One of the best, albeit unintentionally kept secrets of medicine is the specialty of Physical Medicine and Rehabilitation (PM&R, also known as physiatry) and its doctors called physiatrists (fiz.ee.at.’ trists).
These are physicians (MD’s or DO’s) who are trained experts in bones, joints, muscles, nerves and the brain, with a strong emphasis on how all of those work together to create function. For rehabilitation (rehab) physicians, the primary focus is restoring, maintaining, and optimizing function. That accounts for the breadth of patients physiatrists treat, including those with: sports injuries (professional and recreational athletes), spinal cord injuries (e.g. Christopher Reeves), brain injuries (such as reporter Bob Woodruff), neurological diseases (e.g. Michael J Fox), carpal tunnel syndrome, strokes, burns, amputations, arthritis, etc. The common denominator among all of these is loss of function.
The physiatric approach is comprehensive, relying heavily on detailed physical examinations for accurate diagnosis and determination of the appropriate treatment. Radiographs, nerve testing, and other diagnostic aides are used to supplement the examination when needed. Physiatric treatment is wholistic in the sense that it addresses all pertinent aspects of the patient: physical, medical, emotional, and vocational. To accomplish that, physiatrists employ medicines, physical, occupational, and cognitive therapies, as well as injections if/when needed. The emphasis, however, is on therapeutic exercise– i.e. exercise used specifically to treat injury, ailment, and pain–done in an effort to correct the underlying problem rather than simply apply a ‘band-aide.’ Just as specific illnesses require very specific medicines, different physical conditions require different exercises. And physiatrists have unique expertise in that realm.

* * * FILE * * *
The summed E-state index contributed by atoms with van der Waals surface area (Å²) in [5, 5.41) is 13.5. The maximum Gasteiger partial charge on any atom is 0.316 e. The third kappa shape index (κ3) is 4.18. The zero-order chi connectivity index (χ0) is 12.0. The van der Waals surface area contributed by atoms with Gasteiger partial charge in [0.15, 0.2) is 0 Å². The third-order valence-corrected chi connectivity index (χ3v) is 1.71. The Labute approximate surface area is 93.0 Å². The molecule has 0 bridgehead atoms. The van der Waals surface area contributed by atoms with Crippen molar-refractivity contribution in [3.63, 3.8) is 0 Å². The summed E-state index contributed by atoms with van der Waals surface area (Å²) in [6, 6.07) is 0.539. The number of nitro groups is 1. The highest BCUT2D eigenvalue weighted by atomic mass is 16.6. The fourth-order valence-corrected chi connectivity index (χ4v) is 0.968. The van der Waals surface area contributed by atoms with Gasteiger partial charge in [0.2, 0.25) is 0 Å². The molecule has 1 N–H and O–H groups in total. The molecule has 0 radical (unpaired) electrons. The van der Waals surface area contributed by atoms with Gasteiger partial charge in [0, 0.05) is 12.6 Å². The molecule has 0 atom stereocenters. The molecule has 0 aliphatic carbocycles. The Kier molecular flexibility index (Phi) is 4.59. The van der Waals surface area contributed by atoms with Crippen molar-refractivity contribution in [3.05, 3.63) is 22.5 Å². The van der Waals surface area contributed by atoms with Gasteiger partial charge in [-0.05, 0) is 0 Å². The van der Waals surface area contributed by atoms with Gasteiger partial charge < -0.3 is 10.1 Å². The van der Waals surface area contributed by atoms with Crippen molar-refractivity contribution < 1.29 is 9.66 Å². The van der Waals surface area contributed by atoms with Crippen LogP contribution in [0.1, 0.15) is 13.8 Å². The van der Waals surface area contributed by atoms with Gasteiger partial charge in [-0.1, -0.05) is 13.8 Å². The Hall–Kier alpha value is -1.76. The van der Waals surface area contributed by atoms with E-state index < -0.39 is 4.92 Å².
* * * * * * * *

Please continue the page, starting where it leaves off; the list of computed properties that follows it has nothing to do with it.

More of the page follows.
Physiatrists are also trained in several procedures such as joint injections, trigger point injections, electromyography (nerve testing), and even BoTox (used non-cosmetically). Some physiatrists undergo additional training to perform various spinal procedures such as epidural injections, discography, and acupuncture. However, physiatry is a non-surgical specialty.
It is often said that physiatrists don’t save lives, they save quality of lives. So while they don’t do knee surgery, they are experts in knowing exactly what needs to be done to restore full function after surgery, how to minimize the chance of re-injury, and ideally, how to avoid surgery in the first place. Similarly, an amputee may have lost a limb, but a physiatrist will work with that person to get s/he walking or running again with a prosthetic one, back to social activites, and back to work.
The Big Picture Approach
By having a whole-body perspective, physiatrists take an unusually comprehensive approach. This means understanding not only that a sprained ankle affects that ankle, but also that it disrupts structures above and below the joint as well as the nerves which coordinate all of them. Being aware of these broader implications is particularly important because restoration of full function depends on addressing all of them. If addressed incompletely, recurrent problems are almost guaranteed.
So the bottom line is that when the goal is to restore proper function- and that should be the goal whenever possible–the approach requires a thorough understanding of body function. Who better to turn to for that than physiatrists— the “Function Doctors”?